It’s often been said that you need to strike a balance between security and usability. Too much of one, and you have hardly any of the other.
Nothing could be further from the truth when talking about SMS one-time-password (OTP) as a multi-factor authentication (MFA) method. You get little security and little usability. There are no ifs or buts, today SMS means very weak security.
But convincing people to stop using SMS for MFA in 2023 is a bit like telling someone back in the 90s to stop using Telnet or POP3.
But what exactly is multi-factor authentication?
Multi-factor Authentication (MFA) is an authentication method where the user must provide two or more authentication factors to gain access. These methods can be something you know (username and password), something you have (SIM card & phone) or something you are (your face).
So, what’s so bad about SMS in multi-factor authentication?
Like your username and password, one-time-passwords received by SMS are only one factor in the multi-factor-authentication process, that can easily be captured by social engineering on the phone, phishing emails & WhatsApp messages, physical SIM swap attacks, or virtual SIM swaps by hacking a mobile phone companies’ infrastructure.
Krebs on Security recently claimed that hackers were offering “SIM Swaps as a Service” (real-time SIM swaps) on public Telegram channels, for the T-Mobile network on more than 100 separate occasions in 2022. If you were able to provide your target’s T-Mobile number, the ICCID number of your new SIM card and $1,500, you could start receiving your target’s SMS messages.
Jason Borne anyone?
Whoever is buying access to SIM swaps is not paying $1,500 for some grandma’s SMS codes, they are targeting high-net-worth individuals, crypto whales, the military, senior DevOps engineers, bankers and prime ministers.
But scammers can also get access to your SMS one-time-passwords for nothing more than the price of a phone call.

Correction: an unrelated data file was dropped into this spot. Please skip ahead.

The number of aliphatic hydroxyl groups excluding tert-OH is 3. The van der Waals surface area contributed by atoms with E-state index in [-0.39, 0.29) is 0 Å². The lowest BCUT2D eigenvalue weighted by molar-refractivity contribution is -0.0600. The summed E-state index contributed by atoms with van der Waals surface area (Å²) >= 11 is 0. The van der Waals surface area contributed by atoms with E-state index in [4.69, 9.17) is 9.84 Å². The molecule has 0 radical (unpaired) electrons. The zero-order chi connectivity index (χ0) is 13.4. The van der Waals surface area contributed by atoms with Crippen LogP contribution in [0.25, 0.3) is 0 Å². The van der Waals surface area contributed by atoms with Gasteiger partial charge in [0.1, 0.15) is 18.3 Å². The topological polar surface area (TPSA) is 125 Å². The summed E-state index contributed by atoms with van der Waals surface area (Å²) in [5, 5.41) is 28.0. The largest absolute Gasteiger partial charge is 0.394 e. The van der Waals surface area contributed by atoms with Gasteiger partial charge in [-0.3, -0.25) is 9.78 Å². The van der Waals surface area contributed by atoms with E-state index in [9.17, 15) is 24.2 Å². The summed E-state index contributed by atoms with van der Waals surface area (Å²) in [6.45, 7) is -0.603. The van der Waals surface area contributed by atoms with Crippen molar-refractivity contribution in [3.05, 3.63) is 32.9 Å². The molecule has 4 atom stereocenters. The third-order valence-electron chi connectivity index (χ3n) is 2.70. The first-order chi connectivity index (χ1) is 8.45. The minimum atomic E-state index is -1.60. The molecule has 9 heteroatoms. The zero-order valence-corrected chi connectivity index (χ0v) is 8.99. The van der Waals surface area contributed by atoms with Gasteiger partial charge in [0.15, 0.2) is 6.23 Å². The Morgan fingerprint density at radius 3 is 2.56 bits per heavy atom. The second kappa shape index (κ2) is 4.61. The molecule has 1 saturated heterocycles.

How does this scam work?
Typically a scammer will call you and persuade you to log into a genuine-looking but fake corporate website, where you enter your username and password. The caller will capture and then use these credentials on the real website, and then ask you to provide the SMS code you receive.
But there are plenty of ways a hacker can get access to your credentials (username and password) without calling you.
As you are no doubt aware, data breaches are becoming increasingly common. Only this week we heard that LastPass had its second data breach in the second half of 2022.
And when there is a data breach, your username and password can easily end up for sale on the dark web or even better available for free. if you need some convincing, just enter your email address on the “Have I Been Pwned” website.
There are other methods too, like dictionary attacks, brute force attacks, or credential stuffing.
So, what is the alternative to SMS?
You can use better one-time-password methods that use mobile push notifications together with a mobile app that requires user action (the user must push a button to confirm the access). But hackers can also exploit human behaviour, by sending multiple push notifications, expecting some users to eventually accept one request without thinking.
Using hardware tokens like YubiKey with FIDO2 adds a lot of additional administration and logistics, but is said to be resistant to phishing and almost all other kinds of threats, except maybe for a $5 wrench attack - you’ll need Krav Maga for that one 😃
Physical Smartcards can also be phishing-resistant.
Apps like Duo mobile are great options, since security administrators can disable any authentication methods you don’t want to allow in your organisation, and only enable the most secure methods like FIDO2.
Duo’s risk-based authentication also dynamically detects potential threat signals and adjusts security requirements, in real time, to enhance security without overburdening users.